Hunted And Hunter
When last we left Crysis 3, all we had to go on was a brief trailer, a few stills, and some marketing materials that may or may not have reflected the actual game. Then E3 came and went, at which there were opportunities to get our hands on the game (these opportunities were, sadly, very limited) or watch a live gameplay demonstration. In the months since, bits and pieces have continued to come out, including details on a new multiplayer mode that might be the game’s most enticing feature. With its release less than a month away, the time has come to look over what we know and where we think it might go.
So, Crysis 3 in a nutshell.
The setting: the Liberty Dome that covers New York City, now overgrown with foliage.
The nanodome’s official purpose is to cleanse the remnants of Ceph contamination that ravaged the city a quarter-century before (Crysis 3 is set 24 years after its predecessor). The truth of the matter is that CELL wants both the territory and the technology therein, and so they maintain a “quarantine” to keep potential competition out.
Prophet, who we saw die at the beginning of Crysis 2 (he got better. Sort of), is on a quest for vengeance against CELL for their greedy, monopolistic desires.
The basic plot outline, which is all we really have at this point, isn’t anything particularly outlandish, and so our interest instead turns to the means by which we’ll uncover it (and, stretching into multiplayer, the tools with which we’ll compete). Here, the strongest distinction between Crysis 2 and its upcoming sequel is the compound bow.
A permanent weapon, the bow is a silent-but-deadly ranged armament that allows Prophet to fire while cloaked (it takes a portion of his suit energy, rather than the whole kahuna) and either pick off a foe or, with one of its various styles of ammunition, change the tactical make-up of a situation. The arrow types include a stun/electric shock arrow, which does exactly what its name implies; an airburst tip, useful for killing off tightly knit groups of foes, since the arrow is topped with a “smart” grenade that shoots off in the directions of nearby enemies; and a thermite-tipped projectile, which can stick in foes or vehicles before violently exploding. There will also, exclusive to the “Hunter edition” of the game, be a “recon” arrow that allows for tracking one’s enemy in multiplayer.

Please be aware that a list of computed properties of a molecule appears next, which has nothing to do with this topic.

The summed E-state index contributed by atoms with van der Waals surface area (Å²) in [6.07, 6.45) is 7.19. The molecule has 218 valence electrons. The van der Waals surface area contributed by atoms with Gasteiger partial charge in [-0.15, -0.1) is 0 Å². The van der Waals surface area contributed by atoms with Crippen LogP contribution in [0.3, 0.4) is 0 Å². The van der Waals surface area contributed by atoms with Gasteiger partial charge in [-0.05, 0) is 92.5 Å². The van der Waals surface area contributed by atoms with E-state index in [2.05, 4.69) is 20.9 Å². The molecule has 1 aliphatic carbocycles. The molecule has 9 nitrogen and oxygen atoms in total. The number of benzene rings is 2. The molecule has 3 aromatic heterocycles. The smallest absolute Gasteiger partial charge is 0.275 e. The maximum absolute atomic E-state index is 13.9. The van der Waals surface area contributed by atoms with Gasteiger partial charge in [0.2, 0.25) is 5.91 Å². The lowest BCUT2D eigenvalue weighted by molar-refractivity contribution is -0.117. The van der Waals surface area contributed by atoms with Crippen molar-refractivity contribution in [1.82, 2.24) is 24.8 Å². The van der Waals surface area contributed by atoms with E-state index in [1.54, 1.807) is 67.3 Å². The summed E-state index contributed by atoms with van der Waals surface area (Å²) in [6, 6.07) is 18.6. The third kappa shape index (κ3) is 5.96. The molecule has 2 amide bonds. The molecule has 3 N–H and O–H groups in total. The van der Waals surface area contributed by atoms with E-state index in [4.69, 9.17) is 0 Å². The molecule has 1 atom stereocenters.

The bow isn’t the only new weapon on display, though. There was also the Typhoon, which holds an expansive 720-round clip. This is counterbalanced by the fact that it fires 500 rounds per second, giving it less than two seconds of sustained fire. Alien armaments will also be on tap for the first time, providing a look at how the Ceph dole out death.
Perhaps more interesting than its new weaponry, though, is Crysis 3’s new multiplayer game type: Hunter mode. While classic multiplayer modes from Crysis 2, such as Crash Site, will be returning, Hunter mode is a brand new form of cat-and-mouse, more akin to Splinter Cell’s old spies vs. mercs multiplayer than anything else. Crysis 3 puts it on a much grander scale, though: twelve players on consoles and sixteen on PC. In either case, two players take on the role of “hunters,” nanosuited combatants with compound bows and a single explosive arrow. They lie low, avoiding the CELL operatives controlled by the rest of the players.
Those other players are able to choose from a variety of loadouts for their operative, but lack the enhanced strength, speed, armor, and cloaking abilities the nanosuit provides. They are constantly on the lookout for an enemy who is able to stalk them in plain sight, and who generally has a partner in crime. It’s enough to put anyone’s nerves on edge, which is the entire point of the mode: a different take on asymmetrical, team-based multiplayer.
Interestingly, it’s the nanosuit-wearing hunters who must be most aggressive. While their objective is to kill all ten (fourteen on PC) of the CELL operatives, those operatives need merely survive for the duration of the match: two minutes, during which they accrue points at regular intervals for bare survival. The stringent time-limit and target-rich environment promotes a faster, more assertive form of predatory stealth over the typical cautious stalking that most other stealth action games favor.
Through it all, Crysis 3 remains a gorgeous game. I’m not speaking merely of the engine, either, which is the same CryEngine 3 that made Crysis 2 so spectacular. It’s been fine-tuned, surely, but this is the same edition of the engine. The most impressive visual element of Crysis 3, though, is the environmental design, which features a fluid mix of urban, industrial, and rainforest-like environs. The dam level that we were shown showcased this beautifully, with the concrete and steel of the dam and its various accoutrements contrasting, yet blending naturally, with the forest that Prophet zip-lines into after detonating charges he’s placed on the dam’s structural keystones.
Will Prophet succeed in his quest for vengeance? Will Crysis 3 run on my computer? If it does, will I see you (or miss you, as it were) online, in Hunter mode? The answers to these questions and more are coming next month, when Crysis 3 hits shelves and non-Steam digital retailers.